Four main brewers control approximately 50% of the global market for beer. For these large producers, the concentration means a bigger share of the market and profits, but does all this consolidation just water down choice for consumers?

The Path to Consolidation
By volume, AB InBev is the world's largest brewer, followed by SABMiller and Heineken. These mega-brewers came to dominate a huge chunk of the world's beer market by way of a series of mergers and acquisitions. The M&A activity spans the globe, as well as the full spectrum of beer brands. (Learn more about beer market in Beeronomics: Factors Affecting Your Pint.)

AB InBev – Belgium
On the basis of volume, Anheuser-Busch InBev is the world's largest brewer, capturing approximately 25% of the global market. The lineage of the company can be traced back as far as 1366. AmBev was created in 1999 when Brazil's two largest brewers merged. Interbrew was created in 1987 after the merger of Belgium's two largest brewers. In 2004, AmBev merged with Interbrew, to create InBev. InBev then acquired U.S.-based Anheuser-Busch (popularly known as Budweiser). The resulting company, AB InBev has a portfolio of close to 300 brands, 14 of which generate over $1 billion in annual revenue.

SABMiller – Britain
SABMiller originated in South Africa in 1895 and remained concentrated there until the 1990s. The company began investing in Europe, and soon after its investments trickled into the United States, South America, China and Canada. In 2002, SABMiller acquired Miller. Six years later, SABMiller completed a merger with Molson Coors. (Mergers don't always work. Read about it in Biggest Merger And Acquisitions Disasters.)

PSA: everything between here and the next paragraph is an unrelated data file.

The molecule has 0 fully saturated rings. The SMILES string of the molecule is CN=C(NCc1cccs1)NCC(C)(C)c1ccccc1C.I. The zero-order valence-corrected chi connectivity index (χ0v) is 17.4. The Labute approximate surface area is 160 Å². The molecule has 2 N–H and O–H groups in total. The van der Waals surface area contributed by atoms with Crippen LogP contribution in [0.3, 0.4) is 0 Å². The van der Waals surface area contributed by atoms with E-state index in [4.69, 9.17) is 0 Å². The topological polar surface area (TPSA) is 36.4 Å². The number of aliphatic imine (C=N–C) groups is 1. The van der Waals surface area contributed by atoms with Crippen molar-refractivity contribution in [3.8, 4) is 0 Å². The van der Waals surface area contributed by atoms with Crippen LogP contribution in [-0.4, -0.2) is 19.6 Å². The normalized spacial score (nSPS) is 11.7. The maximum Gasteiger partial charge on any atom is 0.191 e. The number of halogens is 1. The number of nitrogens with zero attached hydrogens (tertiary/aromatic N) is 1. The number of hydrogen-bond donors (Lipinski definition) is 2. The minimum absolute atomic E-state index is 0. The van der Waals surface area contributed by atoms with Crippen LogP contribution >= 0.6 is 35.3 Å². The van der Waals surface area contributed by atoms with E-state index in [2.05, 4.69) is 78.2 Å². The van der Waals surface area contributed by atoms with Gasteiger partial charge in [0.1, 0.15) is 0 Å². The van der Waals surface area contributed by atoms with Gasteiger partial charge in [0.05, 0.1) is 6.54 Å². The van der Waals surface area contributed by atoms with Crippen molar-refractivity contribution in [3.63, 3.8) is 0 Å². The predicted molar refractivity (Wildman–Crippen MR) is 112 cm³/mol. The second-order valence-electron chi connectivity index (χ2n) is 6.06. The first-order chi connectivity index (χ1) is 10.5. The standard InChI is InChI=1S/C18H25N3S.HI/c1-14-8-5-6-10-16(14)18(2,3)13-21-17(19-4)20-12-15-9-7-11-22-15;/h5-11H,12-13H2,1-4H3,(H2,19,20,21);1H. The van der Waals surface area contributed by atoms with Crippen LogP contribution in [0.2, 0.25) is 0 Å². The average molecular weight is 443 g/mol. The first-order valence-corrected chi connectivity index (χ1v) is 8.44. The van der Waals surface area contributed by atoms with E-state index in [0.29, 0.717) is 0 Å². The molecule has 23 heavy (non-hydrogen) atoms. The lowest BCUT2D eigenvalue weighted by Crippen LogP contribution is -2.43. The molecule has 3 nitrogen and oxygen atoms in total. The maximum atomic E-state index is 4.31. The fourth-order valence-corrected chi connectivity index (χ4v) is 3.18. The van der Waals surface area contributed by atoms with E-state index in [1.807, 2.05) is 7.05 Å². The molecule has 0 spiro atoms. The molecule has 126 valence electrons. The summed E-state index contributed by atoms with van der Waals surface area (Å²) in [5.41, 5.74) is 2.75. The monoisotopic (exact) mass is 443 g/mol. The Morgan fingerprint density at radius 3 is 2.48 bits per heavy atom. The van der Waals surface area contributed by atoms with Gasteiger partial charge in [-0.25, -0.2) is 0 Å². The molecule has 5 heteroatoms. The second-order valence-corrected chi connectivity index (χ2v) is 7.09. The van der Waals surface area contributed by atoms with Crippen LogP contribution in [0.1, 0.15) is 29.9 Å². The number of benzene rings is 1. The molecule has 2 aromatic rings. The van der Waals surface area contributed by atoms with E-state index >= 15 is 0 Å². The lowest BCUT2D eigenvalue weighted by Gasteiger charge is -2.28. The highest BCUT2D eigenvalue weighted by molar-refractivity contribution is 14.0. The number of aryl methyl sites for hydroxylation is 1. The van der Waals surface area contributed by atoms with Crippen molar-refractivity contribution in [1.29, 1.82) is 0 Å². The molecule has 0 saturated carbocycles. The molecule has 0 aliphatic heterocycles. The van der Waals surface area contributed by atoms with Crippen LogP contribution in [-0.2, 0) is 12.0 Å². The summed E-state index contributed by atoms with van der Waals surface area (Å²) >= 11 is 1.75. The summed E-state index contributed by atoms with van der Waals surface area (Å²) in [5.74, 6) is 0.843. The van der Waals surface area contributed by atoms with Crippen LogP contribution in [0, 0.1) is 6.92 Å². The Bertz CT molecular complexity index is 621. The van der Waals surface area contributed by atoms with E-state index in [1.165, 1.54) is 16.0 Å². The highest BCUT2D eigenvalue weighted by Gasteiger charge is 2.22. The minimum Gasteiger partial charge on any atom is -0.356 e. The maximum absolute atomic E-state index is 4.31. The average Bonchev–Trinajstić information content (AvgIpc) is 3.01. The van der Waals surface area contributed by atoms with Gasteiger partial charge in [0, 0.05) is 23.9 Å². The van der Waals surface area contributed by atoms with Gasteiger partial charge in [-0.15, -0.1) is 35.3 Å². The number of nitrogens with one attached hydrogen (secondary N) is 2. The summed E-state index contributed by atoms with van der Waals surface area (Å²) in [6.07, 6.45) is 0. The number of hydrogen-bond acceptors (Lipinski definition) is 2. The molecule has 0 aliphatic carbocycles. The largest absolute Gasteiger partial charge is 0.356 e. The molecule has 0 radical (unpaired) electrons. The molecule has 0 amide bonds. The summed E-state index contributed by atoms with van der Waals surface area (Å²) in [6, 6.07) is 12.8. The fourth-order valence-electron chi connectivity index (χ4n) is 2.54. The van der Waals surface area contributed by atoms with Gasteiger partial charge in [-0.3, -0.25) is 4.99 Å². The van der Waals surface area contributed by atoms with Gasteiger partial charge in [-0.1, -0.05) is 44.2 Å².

Heineken - Netherlands
Breweries now included in the Heineken family date back to 1592, but the Heineken family got into the beer business in 1862. Heineken acquired Amstel in 1968. Throughout the 1990s, Heineken acquired brewers in multiple countries including Poland, Bulgaria, Hungary, Slovakia, Italy and France. Spain's largest brewer, Grupo Cruzcampo, was also acquired by Heineken in 2000.

What does consolidation mean for these super-producers?
By acquiring smaller brewers, mega-brewers stand to gain in many areas. They can take advantage of existing marketing and distribution channels of the firms they acquire. This can be particularly helpful in emerging markets with growth potential. Instead of trying to enter a new market, the big brewers can aim to increase their share in existing markets.

With rising prices for commodities, having fewer, larger power players can provide the big brewers with leverage against their suppliers. This leverage can also be used to negotiate rates for other heavy expenses such as advertising. (Read more about investing in this industry in Parched For Profits? Try Beverage Stocks.)

What's on tap for consumers?
Luckily for consumers, it appears the portfolio of beer brands hasn't been affected much by industry consolidation. However, doubts have emerged regarding the quality of the products. In light of economic conditions and industry trends, it is no secret that brewers have been looking for ways to cut costs. All three have announced job cuts in recent years.

In regards to product quality, some brewers have already cut the amount of time they take to mature beer, and critics fear some brewers may resort to using cheaper inputs, such as lower quality grain.

Mergers and acquisitions can be good, but too much of anything can be trouble. Since much of the activity is still fresh, it will take some time to determine the depth of consequences which may spill over to consumers.

According to Heineken's CEO, the consolidation trend is going to continue. In December 2009, Jean-Francois von Boxmeer said he expected to see a quarter of the beer market absorbed by the world's four largest brewers. He also said Heineken would participate in the process. Just one month into 2010, Mr. von-Boxmeer has kept his promise. Heineken purchased Mexico's second largest brewer, FEMSA, for $5.5 billion.

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